Head Men's Basketball Coach – Pratt Cannoneers

Skill Development Video: Patient Post Ups

Former Michigan State forward Adrien Payne has a number of great examples of patient post ups from his college days.

Former Michigan State forward Adrien Payne has a number of great examples of patient post ups from his college days.

I put together this video last year as a teaching tool for our post players. I wanted to show a number of positive and negative examples of Division 1 players in the post in order to demonstrate a number of key points of emphasis.

Coaching post players could have been a weakness for me, seeing my height — or lack thereof, but in my two years at Bard, I have watched a lot of video and spent a ton of time learning from Coach Turner, who may have the best righty hook shot this side of the Mississippi! Through all of the teaching points and breakdowns that I have absorbed from him, I believe I’ve turned a weakness into a strength.

What Coach or I will do is sit down our post players and watch through the video with them at their pace. I’ll talk them through exactly what is going on and as they seem to pick up more and more, ask them to teach it to me. Each possession, we can pause the clip and figure out if their footwork was correct, if they read the defense properly and what kind of move they made.

The first thing we want our posts to be is patient. We ask our post players to “We-Pivot,” opening their body up to the rest of the court making passes to cutters or shooters available. Simply the player opens up their body at almost a 90 degree angle, with their furthest foot from the hoop as their plant. This way the defender will have more trouble taking space.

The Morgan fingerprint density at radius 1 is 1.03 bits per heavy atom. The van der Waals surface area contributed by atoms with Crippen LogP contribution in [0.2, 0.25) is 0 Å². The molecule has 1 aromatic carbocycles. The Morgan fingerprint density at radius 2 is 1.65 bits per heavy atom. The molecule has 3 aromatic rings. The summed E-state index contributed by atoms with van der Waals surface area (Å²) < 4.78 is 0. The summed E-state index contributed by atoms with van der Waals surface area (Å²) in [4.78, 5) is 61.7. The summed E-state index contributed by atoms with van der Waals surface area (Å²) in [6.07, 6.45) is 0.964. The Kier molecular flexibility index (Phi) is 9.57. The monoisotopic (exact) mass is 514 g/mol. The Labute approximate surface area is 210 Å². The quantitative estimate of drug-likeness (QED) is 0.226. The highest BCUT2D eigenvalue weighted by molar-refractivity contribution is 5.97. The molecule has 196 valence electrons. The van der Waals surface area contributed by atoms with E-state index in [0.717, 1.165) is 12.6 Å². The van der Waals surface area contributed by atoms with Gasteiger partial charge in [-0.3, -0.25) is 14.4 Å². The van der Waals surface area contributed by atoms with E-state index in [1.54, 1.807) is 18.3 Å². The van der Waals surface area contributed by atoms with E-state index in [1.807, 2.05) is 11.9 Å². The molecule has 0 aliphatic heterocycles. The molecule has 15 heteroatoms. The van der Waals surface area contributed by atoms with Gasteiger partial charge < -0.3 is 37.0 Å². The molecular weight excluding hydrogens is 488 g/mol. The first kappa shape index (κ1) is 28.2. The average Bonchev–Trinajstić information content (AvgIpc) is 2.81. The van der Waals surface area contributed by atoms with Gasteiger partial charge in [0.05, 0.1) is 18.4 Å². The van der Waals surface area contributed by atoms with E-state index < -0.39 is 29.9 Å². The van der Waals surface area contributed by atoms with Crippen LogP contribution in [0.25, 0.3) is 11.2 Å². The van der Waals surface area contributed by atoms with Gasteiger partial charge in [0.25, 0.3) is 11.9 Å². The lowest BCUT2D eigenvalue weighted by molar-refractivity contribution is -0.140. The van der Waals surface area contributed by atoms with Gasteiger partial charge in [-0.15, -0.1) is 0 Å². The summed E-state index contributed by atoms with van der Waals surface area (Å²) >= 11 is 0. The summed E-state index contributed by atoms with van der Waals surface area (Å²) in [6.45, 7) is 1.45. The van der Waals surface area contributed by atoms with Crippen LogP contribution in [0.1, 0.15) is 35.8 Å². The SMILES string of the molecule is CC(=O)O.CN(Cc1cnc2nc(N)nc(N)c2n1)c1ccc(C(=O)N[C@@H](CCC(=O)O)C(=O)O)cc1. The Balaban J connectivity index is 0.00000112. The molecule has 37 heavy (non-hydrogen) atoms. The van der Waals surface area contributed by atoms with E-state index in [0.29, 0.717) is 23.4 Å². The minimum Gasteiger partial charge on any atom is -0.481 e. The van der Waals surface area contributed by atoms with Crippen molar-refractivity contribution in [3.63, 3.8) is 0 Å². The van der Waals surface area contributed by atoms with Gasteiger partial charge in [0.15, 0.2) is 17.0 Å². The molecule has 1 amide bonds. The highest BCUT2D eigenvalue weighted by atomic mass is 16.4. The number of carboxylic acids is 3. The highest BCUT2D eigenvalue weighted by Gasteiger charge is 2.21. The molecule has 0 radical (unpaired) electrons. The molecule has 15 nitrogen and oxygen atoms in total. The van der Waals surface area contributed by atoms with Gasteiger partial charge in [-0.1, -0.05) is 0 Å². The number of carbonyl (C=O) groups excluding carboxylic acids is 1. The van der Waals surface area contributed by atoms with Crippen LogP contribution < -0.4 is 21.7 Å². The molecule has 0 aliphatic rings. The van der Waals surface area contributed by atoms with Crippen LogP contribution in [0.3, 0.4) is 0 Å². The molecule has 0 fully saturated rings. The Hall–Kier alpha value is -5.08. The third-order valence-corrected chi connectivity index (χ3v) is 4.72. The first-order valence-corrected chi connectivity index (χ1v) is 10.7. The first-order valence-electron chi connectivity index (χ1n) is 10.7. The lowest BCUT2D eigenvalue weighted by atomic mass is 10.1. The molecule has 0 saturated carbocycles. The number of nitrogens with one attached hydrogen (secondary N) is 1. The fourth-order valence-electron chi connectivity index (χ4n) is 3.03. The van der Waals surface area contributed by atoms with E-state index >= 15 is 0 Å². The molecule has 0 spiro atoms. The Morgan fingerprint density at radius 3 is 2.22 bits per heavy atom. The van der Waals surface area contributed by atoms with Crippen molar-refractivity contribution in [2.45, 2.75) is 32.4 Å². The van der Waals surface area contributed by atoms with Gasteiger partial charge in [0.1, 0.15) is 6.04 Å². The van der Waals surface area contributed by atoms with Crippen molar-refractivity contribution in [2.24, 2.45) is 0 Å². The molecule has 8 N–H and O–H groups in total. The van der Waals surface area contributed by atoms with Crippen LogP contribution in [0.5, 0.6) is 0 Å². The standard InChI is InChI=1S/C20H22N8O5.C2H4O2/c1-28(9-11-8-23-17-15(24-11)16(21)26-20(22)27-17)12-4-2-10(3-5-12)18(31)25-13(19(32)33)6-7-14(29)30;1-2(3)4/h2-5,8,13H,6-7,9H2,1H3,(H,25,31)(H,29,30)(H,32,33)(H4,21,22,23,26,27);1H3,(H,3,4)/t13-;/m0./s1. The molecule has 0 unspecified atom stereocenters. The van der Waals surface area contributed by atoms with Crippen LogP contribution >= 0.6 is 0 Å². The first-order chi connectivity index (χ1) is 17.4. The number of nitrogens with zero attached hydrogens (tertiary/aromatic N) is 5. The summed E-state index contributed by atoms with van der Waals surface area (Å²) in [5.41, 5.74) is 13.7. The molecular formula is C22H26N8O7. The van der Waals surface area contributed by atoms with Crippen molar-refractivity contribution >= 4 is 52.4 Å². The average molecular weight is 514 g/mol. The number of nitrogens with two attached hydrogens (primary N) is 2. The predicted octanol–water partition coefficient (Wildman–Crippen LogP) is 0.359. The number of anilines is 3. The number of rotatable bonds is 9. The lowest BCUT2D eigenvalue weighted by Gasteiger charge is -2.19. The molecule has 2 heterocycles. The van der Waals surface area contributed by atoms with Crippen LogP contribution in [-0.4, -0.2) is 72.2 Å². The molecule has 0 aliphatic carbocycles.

Once our post feeder cuts through, we want our post to begin crab-dribbling into the lane while maintaining vision for a double team coming. If that comes, the player should take retreat dribbles to create space and kick to an open player. If no double comes, the player should go into a 1 on 1 move, a number of which are demonstrated throughout the video.

Video is a not a fool proof method by any stretch of the imagination. Game reps and practice is required to master the skills, but having the video as a guide is something I have found to be very helpful for our developing interior players.


One comment on “Skill Development Video: Patient Post Ups

  1. Pingback: Patient Post Ups | HOOPS CHALK TALK

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This entry was posted on June 10, 2015 by in Coaching, College Basketball, Video.